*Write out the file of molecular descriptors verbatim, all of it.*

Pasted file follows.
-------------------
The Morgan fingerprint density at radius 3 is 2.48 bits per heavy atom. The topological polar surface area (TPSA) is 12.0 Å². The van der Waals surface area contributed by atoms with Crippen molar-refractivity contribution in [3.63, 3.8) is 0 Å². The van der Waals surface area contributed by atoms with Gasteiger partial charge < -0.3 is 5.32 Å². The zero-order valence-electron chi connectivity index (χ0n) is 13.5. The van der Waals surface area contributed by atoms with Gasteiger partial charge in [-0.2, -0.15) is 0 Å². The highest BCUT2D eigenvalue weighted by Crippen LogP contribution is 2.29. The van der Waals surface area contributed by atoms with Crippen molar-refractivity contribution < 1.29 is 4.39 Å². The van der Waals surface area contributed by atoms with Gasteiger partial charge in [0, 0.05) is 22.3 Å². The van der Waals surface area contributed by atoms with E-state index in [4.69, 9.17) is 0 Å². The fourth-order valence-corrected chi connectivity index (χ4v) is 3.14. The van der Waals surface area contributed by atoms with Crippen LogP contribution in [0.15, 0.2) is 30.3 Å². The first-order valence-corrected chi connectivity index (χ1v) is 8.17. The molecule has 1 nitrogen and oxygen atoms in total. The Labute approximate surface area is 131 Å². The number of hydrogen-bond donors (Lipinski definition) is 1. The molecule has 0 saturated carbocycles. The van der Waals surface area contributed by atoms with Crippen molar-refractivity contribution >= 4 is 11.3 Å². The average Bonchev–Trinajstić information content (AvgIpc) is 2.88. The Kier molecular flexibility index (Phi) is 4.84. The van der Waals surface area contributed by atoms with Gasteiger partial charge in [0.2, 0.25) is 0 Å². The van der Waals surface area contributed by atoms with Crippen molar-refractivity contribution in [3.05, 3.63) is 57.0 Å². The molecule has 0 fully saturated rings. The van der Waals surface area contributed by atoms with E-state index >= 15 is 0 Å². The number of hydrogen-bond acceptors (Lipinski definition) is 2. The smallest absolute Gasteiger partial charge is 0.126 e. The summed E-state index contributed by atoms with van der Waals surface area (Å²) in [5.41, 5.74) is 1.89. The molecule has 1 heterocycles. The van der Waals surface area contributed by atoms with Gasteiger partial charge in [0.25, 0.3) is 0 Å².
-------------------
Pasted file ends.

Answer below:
The Morgan fingerprint density at radius 3 is 2.48 bits per heavy atom. The topological polar surface area (TPSA) is 12.0 Å². The van der Waals surface area contributed by atoms with Crippen molar-refractivity contribution in [3.63, 3.8) is 0 Å². The van der Waals surface area contributed by atoms with Gasteiger partial charge < -0.3 is 5.32 Å². The zero-order valence-electron chi connectivity index (χ0n) is 13.5. The van der Waals surface area contributed by atoms with Gasteiger partial charge in [-0.2, -0.15) is 0 Å². The highest BCUT2D eigenvalue weighted by Crippen LogP contribution is 2.29. The van der Waals surface area contributed by atoms with Crippen molar-refractivity contribution < 1.29 is 4.39 Å². The van der Waals surface area contributed by atoms with Gasteiger partial charge in [0, 0.05) is 22.3 Å². The van der Waals surface area contributed by atoms with E-state index in [4.69, 9.17) is 0 Å². The fourth-order valence-corrected chi connectivity index (χ4v) is 3.14. The van der Waals surface area contributed by atoms with Crippen LogP contribution in [0.15, 0.2) is 30.3 Å². The first-order valence-corrected chi connectivity index (χ1v) is 8.17. The molecule has 1 nitrogen and oxygen atoms in total. The Labute approximate surface area is 131 Å². The number of hydrogen-bond donors (Lipinski definition) is 1. The molecule has 0 saturated carbocycles. The van der Waals surface area contributed by atoms with Crippen molar-refractivity contribution >= 4 is 11.3 Å². The average Bonchev–Trinajstić information content (AvgIpc) is 2.88. The Kier molecular flexibility index (Phi) is 4.84. The van der Waals surface area contributed by atoms with Gasteiger partial charge in [0.2, 0.25) is 0 Å². The van der Waals surface area contributed by atoms with Crippen molar-refractivity contribution in [3.05, 3.63) is 57.0 Å². The molecule has 0 fully saturated rings. The van der Waals surface area contributed by atoms with E-state index >= 15 is 0 Å². The number of hydrogen-bond acceptors (Lipinski definition) is 2. The smallest absolute Gasteiger partial charge is 0.126 e. The summed E-state index contributed by atoms with van der Waals surface area (Å²) in [5.41, 5.74) is 1.89. The molecule has 1 heterocycles. The van der Waals surface area contributed by atoms with Gasteiger partial charge in [0.25, 0.3) is 0 Å².